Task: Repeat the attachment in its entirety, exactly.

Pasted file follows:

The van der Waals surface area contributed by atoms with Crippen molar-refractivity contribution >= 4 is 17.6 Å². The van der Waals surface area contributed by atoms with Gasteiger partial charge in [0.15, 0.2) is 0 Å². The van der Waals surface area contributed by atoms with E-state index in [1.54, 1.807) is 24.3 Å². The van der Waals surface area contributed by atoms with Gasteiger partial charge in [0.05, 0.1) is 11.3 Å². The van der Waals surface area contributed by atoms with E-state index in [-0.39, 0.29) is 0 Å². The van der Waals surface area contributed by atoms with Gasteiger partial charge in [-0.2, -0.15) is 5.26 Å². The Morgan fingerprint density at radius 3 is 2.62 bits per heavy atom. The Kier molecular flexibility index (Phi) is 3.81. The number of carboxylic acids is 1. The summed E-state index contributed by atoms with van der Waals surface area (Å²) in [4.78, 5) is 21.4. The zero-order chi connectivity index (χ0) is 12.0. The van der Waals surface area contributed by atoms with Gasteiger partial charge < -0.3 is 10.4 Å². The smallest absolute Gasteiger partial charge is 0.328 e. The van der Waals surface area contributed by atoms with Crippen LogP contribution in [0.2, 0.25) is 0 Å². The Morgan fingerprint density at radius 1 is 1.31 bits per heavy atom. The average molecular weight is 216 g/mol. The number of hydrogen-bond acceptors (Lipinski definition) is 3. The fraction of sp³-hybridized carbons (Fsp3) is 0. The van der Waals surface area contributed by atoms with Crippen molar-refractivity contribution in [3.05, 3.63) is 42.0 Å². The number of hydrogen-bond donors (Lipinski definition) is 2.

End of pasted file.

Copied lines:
The van der Waals surface area contributed by atoms with Crippen molar-refractivity contribution >= 4 is 17.6 Å². The van der Waals surface area contributed by atoms with Gasteiger partial charge in [0.15, 0.2) is 0 Å². The van der Waals surface area contributed by atoms with E-state index in [1.54, 1.807) is 24.3 Å². The van der Waals surface area contributed by atoms with Gasteiger partial charge in [0.05, 0.1) is 11.3 Å². The van der Waals surface area contributed by atoms with E-state index in [-0.39, 0.29) is 0 Å². The van der Waals surface area contributed by atoms with Gasteiger partial charge in [-0.2, -0.15) is 5.26 Å². The Morgan fingerprint density at radius 3 is 2.62 bits per heavy atom. The Kier molecular flexibility index (Phi) is 3.81. The number of carboxylic acids is 1. The summed E-state index contributed by atoms with van der Waals surface area (Å²) in [4.78, 5) is 21.4. The zero-order chi connectivity index (χ0) is 12.0. The van der Waals surface area contributed by atoms with Gasteiger partial charge < -0.3 is 10.4 Å². The smallest absolute Gasteiger partial charge is 0.328 e. The van der Waals surface area contributed by atoms with Crippen LogP contribution in [0.2, 0.25) is 0 Å². The Morgan fingerprint density at radius 1 is 1.31 bits per heavy atom. The average molecular weight is 216 g/mol. The number of hydrogen-bond acceptors (Lipinski definition) is 3. The fraction of sp³-hybridized carbons (Fsp3) is 0. The van der Waals surface area contributed by atoms with Crippen molar-refractivity contribution in [3.05, 3.63) is 42.0 Å². The number of hydrogen-bond donors (Lipinski definition) is 2.